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Broken Bones and Fractures

At Medical City Children’s Orthopedic and Spine Specialists, it’s important that your child sees a pediatric orthopedic physician who specializes in children and understands a child’s growth plates when casting or performing surgery on growing bones.

If you suspect your child has a broken bone, it’s important to see a pediatric orthopedic physician right away to assess the timing of the treatment.

Broken Bones and Fractures

Did you know the terms “fracture” and “break” mean the same thing? A fracture is a break in any bone in the body, and there are many different types of fractures. If you suspect your child has a fractured or broken bone, it is important to see a pediatric orthopedic physician soon after the injury. It’s not a good idea to wait until the child grows to correct the fracture as a small surgery might turn into a big one.

We often see patients who received broken bones from participating in the following activities, so exercise additional caution when letting kids participate in these activities:

  • Playing on monkey bars is the number one way kids break bones
  • Jumping on trampolines is number two!
  • Contact sports like football and gymnastics/competitive cheer
  • Riding ATVs/dirt bikes
  • Jumping in bounce houses
  • Riding down slides in a parent’s lap

Common Ways Children Fracture Bones Playing Sports

It’s no surprise that sports injuries are among the most common pediatric orthopedic injuries. But how do those accidents most often happen?

  • Collisions
  • Pileups
  • Twisting
  • Falling

How Can I Tell if My Child Has a Broken Bone?

“If you feel your child may have a broken bone, be sure to bring him or her to Medical City Children’s Orthopedic and Spine Specialists so one of our pediatric orthopedic specialists can provide a diagnosis. It’s often hard to diagnose a broken bone without an X-ray and a medical exam.” Shyam Kishan, MD

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Symptoms of a Broken Bone

Children who exhibit any of the following symptoms may indicate a broken bone or fracture and should be seen right away:

  • Intense pain or pain that lasts longer than a few days after a fall or injury
  • Swelling, bruising or bleeding
  • Numbness and tingling
  • Not using or favoring an arm or leg
  • Unable to walk or walking is crooked
  • A child who can’t talk keeps pointing to a body part, or cries when it is moved or touched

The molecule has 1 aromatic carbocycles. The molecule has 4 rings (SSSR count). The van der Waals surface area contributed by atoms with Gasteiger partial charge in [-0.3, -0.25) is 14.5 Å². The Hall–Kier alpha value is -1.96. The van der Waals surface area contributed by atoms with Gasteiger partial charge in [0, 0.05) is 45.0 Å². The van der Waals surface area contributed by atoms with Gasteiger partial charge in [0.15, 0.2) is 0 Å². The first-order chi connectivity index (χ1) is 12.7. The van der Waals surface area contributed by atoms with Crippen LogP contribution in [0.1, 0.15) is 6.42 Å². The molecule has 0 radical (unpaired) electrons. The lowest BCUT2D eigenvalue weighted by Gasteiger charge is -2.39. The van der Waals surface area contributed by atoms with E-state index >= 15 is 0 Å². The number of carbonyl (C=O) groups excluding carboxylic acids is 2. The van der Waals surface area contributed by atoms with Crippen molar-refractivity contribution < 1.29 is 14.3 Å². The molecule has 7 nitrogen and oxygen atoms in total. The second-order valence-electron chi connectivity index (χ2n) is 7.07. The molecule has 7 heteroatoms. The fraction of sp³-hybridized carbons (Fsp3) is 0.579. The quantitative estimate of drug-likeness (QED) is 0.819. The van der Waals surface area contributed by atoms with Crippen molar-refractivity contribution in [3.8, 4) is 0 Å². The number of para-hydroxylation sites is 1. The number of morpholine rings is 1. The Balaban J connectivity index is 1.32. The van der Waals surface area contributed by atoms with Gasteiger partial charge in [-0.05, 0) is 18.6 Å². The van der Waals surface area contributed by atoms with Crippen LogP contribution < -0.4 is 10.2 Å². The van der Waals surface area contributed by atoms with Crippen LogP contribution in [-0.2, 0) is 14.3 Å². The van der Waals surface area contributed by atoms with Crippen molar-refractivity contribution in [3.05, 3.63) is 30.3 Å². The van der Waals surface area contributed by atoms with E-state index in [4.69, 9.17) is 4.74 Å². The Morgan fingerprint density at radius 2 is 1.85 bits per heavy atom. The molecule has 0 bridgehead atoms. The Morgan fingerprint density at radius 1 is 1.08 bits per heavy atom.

Here are some ways to lower a child’s risk for broken bones and other injuries. Make sure your child:

  • Is well rested, eats a balanced diet and stays hydrated
  • Wears protective gear appropriate for their sport or activity
  • Warms up and stretches muscles and joints before activities
  • Plays in areas that are safe and free of holes, ruts and debris

Protect your little athlete by making sure he or she knows how to play the game, is properly supervised by qualified adults who know CPR, and is outfitted with the proper equipment and safety gear.

Types of Broken Bones or Fractures

A bone can fracture in several different ways. For example, a break to the bone that does not damage surrounding tissue or tear through the skin is known as a closed fracture. One that damages surrounding skin and penetrates the skin is known as a compound fracture or an open fracture. Compound fractures are generally more serious than simple fractures, because they can get infected.

Most human bones are surprisingly strong and can generally stand up to fairly strong impacts or forces. However, if that force is too powerful, or there is something wrong with the bone, it can fracture. Because children’s bones are more elastic, when they do have fractures they tend to be different. Children also have growth plates – areas of growing bone – at the end of their bones which may sometimes be damaged. Therefore, it is important for children to see an orthopedic surgeon who is also a pediatric physician when they experience a fractured bone.

Diagnosis and Treatment

Our compassionate team of medical professionals will sit down with you and your child to carry out a physical examination to make a diagnosis. The physician will often order an x-ray with our low radiation Xrays. If your child needs surgery or casting, we can schedule you for that day or the very next morning. There’s no sitting in waiting rooms. We make sure you are seen right away.

“If your child suffers from a broken or fractured bone, rest assured that the pediatric orthopedic specialists at Medical City Children’s Orthopedic and Spine Specialists specialize in the treatment of children. For minimally invasive surgeries, we have in-house recovery after surgery (IRAS) so during the recovery period, your child stays in the comfort of our offices.”
Richard Hostin, M.D.

Call 214-556-0590 to make an appointment.

Fracture services for children from birth through adolescence at three convenient locations: Dallas, Frisco and McKinney.